Student leaders remember slain disabled

ASB Student Senate Senator Shayana Mendes weeps as the names of hundreds of disabled people who were killed by their parents or caregivers are read during a candlelight vigil at the California Capitol. (Photo by Emily K. Rabasto)

The Autistic Self Advocacy Network (ASAN) held a candlelight vigil at Capitol Park on Friday March 7 to remember those disabled people who have been murdered by their  family or caretakers.

ASAN is a non profit organization that advocates for those with autism and also aims to educate communities and improve public perception of autism.

The annual event was organized by the  president of the Sacramento chapter of ASAN and American River College Student Senate Sen. Shayana Mendes.

A group of approximately ten people assembled near the capitol at 6 p.m. to mourn the lives lost and share their  personal experiences about being mistreated by caretakers.

Karen Simmons, a member of ASAN Sacramento told the story about how her life was threatened by an at home nurse when the caretaker put a knife to her throat. Simmons also has lost her ability to sing after another caretaker put AJAX cleanser in her food, permanently damaging her vocal chords.

After hearing Simmons story, the group decided to sing a song in her honor. The tear filled group sang an emotional rendition of “Amazing Grace.”

It’s been over two years since George Hodgins, a 22-year-old autistic man, was shot and murdered by his mother, who then committed suicide. The death of Hodgins inspired these candlelight vigils to be held across the country.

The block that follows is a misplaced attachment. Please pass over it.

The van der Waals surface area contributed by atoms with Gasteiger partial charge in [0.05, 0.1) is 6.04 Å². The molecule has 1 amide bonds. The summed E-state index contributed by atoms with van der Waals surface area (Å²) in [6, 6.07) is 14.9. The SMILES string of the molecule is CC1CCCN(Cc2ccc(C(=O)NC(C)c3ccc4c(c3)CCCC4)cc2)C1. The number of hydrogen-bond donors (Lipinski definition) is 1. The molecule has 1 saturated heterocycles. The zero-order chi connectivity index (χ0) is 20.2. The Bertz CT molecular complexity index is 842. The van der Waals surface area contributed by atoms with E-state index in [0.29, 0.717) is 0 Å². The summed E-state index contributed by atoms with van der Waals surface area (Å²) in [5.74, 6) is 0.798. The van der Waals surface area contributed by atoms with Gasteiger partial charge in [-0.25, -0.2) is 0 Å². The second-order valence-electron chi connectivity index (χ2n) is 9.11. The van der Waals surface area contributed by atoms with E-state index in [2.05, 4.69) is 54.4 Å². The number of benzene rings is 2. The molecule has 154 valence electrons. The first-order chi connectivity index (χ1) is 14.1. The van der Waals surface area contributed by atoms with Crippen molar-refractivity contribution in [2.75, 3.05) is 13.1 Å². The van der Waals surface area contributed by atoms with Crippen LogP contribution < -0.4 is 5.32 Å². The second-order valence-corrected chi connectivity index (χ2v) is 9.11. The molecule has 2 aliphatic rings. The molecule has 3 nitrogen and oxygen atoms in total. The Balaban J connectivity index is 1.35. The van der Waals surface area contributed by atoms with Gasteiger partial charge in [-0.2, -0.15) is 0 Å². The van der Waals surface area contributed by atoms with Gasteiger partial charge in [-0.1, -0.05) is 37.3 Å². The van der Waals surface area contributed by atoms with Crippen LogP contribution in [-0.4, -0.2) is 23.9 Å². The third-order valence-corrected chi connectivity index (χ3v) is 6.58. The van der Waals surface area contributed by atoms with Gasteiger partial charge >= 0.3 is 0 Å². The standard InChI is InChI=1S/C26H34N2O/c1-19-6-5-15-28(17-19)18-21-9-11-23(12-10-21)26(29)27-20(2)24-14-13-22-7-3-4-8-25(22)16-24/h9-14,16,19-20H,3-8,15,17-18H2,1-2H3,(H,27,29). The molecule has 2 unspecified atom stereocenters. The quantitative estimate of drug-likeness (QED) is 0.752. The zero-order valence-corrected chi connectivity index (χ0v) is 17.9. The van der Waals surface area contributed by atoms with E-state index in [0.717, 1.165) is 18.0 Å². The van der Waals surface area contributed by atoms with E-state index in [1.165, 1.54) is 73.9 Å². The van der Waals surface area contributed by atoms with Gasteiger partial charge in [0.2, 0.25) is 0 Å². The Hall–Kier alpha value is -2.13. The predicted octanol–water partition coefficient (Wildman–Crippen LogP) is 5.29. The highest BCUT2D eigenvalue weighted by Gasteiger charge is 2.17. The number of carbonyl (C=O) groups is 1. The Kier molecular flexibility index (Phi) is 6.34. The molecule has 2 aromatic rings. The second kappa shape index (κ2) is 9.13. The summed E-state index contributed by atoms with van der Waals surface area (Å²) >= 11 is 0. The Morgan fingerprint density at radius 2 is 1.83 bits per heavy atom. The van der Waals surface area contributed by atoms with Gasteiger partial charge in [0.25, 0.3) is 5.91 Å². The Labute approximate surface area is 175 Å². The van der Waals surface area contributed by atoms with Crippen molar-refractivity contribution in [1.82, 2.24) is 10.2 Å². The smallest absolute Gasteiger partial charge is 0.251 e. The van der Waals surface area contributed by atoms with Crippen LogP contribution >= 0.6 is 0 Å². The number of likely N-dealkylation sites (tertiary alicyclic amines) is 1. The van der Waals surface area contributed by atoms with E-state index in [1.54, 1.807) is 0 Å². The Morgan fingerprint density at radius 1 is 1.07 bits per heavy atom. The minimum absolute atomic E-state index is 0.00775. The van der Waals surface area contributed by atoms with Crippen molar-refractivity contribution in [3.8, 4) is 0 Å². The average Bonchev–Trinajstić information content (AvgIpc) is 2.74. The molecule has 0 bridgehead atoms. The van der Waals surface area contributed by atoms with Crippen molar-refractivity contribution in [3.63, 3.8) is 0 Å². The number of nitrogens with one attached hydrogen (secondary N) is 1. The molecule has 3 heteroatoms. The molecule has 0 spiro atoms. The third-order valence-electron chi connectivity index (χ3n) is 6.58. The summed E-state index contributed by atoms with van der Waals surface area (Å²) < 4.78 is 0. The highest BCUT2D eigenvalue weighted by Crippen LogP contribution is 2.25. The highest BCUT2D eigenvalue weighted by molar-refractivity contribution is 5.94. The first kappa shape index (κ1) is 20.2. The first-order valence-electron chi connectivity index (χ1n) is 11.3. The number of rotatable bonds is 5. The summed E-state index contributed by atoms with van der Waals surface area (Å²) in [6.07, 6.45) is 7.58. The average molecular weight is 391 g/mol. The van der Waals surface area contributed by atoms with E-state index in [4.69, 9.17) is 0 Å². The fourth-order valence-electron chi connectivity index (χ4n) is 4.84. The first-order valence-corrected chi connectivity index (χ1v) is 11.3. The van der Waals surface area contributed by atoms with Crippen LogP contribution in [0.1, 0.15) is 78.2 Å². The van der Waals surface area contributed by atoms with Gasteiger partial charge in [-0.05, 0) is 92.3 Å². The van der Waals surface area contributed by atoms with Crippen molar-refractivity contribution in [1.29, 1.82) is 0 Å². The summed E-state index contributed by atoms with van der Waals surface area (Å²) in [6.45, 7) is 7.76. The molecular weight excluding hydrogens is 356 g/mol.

Mendes believes that parents and caretakers do this because, “they feel stressed and frustrated, because they themselves don’t understand what disabled individuals go through.”

ASAN is run by people with autism and the non-profit organization does not believe in research or cures for those in the autism spectrum.

Zachary Miller, a second semester ARC student studying business and marketing and the ASAN Sacramento vice president spoke in support of social equality for the disabled community.

“How many more people have to die before the world sees we have the right to live?” said Miller. We’re sick and tired of people with disabilities being discriminated; we’re sick and tired of people with disabilities being taken advantage of.”

The group took turns reading a list of over 60 names of victims. Along with their names and ages, they described the manner in which the victims were killed.

Hearing this proved too much to bear for the audience who wept and shook their heads in disbelief.

Among the group was another Student Senate Senator, Laurie Jones, who said she was happy to be there supporting a fellow board member.

Jones said the issue touched her heart and was shocked to think that people who are “disabled would be murdered at all, much less by their parents and guardians.”

Jones says that she has always keeps in mind and supports the vulnerable populations on campus when acting as a student leader.

“One of the things that’s really tragic is not the fact that it was autistic kids that that lost their life, but that anyone would lose their life killed in cold blood by someone who was supposed to love and protect and care for them, that is heartbreaking, autistic or not,” said another attendee Bret Riley, a 22-year-old theater major at Sierra College.

Mendes and Miller hope to establish a club on campus to further advocate for those with disabilities.

 

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